On Wednesday evening, Jack McCollough and Lazaro Hernandez, the founders and designers of Proenza Schouler, spoke with Vogue's Sally Singer at F.I.A.F (French Institute Alliance Française) in New York City. The duo arrived in jeans and sneakers and started from the beginning: how they met as students at Parsons and paired up for their senior thesis, which was purchased by Barneys New York immediately after the presentation. In the whirlwind that followed, they sought help from friend and now-CEO Shirley Cook, who took notes from the Barneys crash course collection book (can we get a copy?) and relied on intuition for the rest. “We delivered [the collection] to Barneys in a taxi cab,” says Hernandez. And they were on their way.
Over ten years later, Proenza Schouler is a global brand, which requires a small army of people to manage. “There’s three countries involved with almost every look we put together,” says McCollough. “We like to drive our team completely insane.” And although they say they “don’t like to plan,” Hernandez reveals that men's wear is something they’re talking about. “If we have something to say about men’s, we’ll say it,” he adds.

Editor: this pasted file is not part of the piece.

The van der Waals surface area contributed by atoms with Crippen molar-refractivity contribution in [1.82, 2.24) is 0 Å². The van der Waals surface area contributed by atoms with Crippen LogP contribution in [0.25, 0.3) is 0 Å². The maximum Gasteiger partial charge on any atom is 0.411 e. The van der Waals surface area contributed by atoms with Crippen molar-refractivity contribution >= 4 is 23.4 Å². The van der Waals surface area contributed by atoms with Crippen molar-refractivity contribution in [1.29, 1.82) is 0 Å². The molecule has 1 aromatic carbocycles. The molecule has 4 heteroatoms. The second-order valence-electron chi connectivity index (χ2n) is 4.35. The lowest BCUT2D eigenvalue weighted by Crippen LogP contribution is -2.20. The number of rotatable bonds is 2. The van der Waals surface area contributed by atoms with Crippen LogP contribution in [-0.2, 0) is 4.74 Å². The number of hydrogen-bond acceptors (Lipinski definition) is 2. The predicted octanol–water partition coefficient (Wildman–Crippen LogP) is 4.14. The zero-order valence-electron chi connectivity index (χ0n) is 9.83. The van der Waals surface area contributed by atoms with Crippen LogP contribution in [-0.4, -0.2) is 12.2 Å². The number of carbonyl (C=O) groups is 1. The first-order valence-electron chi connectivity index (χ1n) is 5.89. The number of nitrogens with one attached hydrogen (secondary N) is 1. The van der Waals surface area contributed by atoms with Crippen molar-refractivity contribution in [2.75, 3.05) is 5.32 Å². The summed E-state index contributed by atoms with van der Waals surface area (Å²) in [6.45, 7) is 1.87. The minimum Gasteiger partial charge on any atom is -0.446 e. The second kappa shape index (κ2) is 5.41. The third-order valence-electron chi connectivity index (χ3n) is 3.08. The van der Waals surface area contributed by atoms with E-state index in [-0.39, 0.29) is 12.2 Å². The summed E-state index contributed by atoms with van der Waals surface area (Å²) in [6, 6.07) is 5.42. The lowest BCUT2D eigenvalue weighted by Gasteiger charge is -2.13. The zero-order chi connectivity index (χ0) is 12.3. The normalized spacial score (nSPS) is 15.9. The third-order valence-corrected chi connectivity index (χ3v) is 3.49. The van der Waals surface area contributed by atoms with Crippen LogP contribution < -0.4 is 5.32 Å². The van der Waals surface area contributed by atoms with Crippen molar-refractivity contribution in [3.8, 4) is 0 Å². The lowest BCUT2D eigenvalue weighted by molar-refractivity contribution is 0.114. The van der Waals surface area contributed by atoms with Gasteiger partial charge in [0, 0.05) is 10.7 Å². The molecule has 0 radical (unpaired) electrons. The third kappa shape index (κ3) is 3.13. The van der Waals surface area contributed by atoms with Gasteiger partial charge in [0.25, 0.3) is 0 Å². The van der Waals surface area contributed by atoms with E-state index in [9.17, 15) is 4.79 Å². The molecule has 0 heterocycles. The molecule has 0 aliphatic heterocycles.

When they’re not designing, Hernandez and McCollough revealed that they are intimately involved in the business side of the brand. “Every day we get a sales report sent to us in email saying who went to the store, their names and what they bought,” says Hernandez. McCollough elaborates: “Sometimes we email our friends like, ‘Oh, saw that you went to the store today. How’s that T-shirt?’” Hernandez laughs: “It really freaks people out when we do that.”
To save time and energy, the pair is now trying to work it out so that they both don’t have to be at every meeting, but it’s when they put their heads together that they get the best results. “You get something that’s never existed before,” says McCollough. In fact, the designers admit that they don’t see colors the same way. “We both did a test last week just to see,” says Hernandez. But they’ve mastered the art of compromising. Hernandez explains: “If I want to do white and he wants to do black, we do gray.”